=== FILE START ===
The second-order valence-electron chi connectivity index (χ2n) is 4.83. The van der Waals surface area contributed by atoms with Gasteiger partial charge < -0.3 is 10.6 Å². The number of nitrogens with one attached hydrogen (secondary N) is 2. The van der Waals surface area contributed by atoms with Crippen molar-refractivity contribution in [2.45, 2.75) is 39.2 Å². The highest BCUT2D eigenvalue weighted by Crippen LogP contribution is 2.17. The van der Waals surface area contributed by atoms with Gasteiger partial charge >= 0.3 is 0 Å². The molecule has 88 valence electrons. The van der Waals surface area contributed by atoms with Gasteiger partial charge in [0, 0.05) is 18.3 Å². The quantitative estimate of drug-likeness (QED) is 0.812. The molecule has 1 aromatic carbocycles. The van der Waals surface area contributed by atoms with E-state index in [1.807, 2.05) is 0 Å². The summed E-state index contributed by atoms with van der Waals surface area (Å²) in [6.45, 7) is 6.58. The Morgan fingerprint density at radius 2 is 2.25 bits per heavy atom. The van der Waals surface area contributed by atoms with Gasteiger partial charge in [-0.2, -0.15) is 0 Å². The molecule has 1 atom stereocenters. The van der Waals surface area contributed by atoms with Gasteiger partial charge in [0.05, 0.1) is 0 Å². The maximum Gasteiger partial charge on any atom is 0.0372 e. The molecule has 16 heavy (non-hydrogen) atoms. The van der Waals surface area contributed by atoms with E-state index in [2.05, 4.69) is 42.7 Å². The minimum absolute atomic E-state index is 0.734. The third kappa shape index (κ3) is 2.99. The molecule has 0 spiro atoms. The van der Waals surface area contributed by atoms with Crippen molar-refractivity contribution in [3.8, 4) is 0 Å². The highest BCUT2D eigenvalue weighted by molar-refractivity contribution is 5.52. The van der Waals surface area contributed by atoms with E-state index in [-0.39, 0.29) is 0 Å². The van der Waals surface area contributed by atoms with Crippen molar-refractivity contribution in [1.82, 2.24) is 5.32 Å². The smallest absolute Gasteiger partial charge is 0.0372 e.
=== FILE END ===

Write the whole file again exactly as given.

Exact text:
The second-order valence-electron chi connectivity index (χ2n) is 4.83. The van der Waals surface area contributed by atoms with Gasteiger partial charge < -0.3 is 10.6 Å². The number of nitrogens with one attached hydrogen (secondary N) is 2. The van der Waals surface area contributed by atoms with Crippen molar-refractivity contribution in [2.45, 2.75) is 39.2 Å². The highest BCUT2D eigenvalue weighted by Crippen LogP contribution is 2.17. The van der Waals surface area contributed by atoms with Gasteiger partial charge >= 0.3 is 0 Å². The molecule has 88 valence electrons. The van der Waals surface area contributed by atoms with Gasteiger partial charge in [0, 0.05) is 18.3 Å². The quantitative estimate of drug-likeness (QED) is 0.812. The molecule has 1 aromatic carbocycles. The van der Waals surface area contributed by atoms with E-state index in [1.807, 2.05) is 0 Å². The summed E-state index contributed by atoms with van der Waals surface area (Å²) in [6.45, 7) is 6.58. The Morgan fingerprint density at radius 2 is 2.25 bits per heavy atom. The van der Waals surface area contributed by atoms with Gasteiger partial charge in [-0.2, -0.15) is 0 Å². The molecule has 1 atom stereocenters. The van der Waals surface area contributed by atoms with Gasteiger partial charge in [0.05, 0.1) is 0 Å². The maximum Gasteiger partial charge on any atom is 0.0372 e. The molecule has 16 heavy (non-hydrogen) atoms. The van der Waals surface area contributed by atoms with E-state index in [2.05, 4.69) is 42.7 Å². The minimum absolute atomic E-state index is 0.734. The third kappa shape index (κ3) is 2.99. The molecule has 0 spiro atoms. The van der Waals surface area contributed by atoms with Crippen molar-refractivity contribution in [3.8, 4) is 0 Å². The highest BCUT2D eigenvalue weighted by molar-refractivity contribution is 5.52. The van der Waals surface area contributed by atoms with E-state index in [-0.39, 0.29) is 0 Å². The van der Waals surface area contributed by atoms with Crippen molar-refractivity contribution in [1.82, 2.24) is 5.32 Å². The smallest absolute Gasteiger partial charge is 0.0372 e.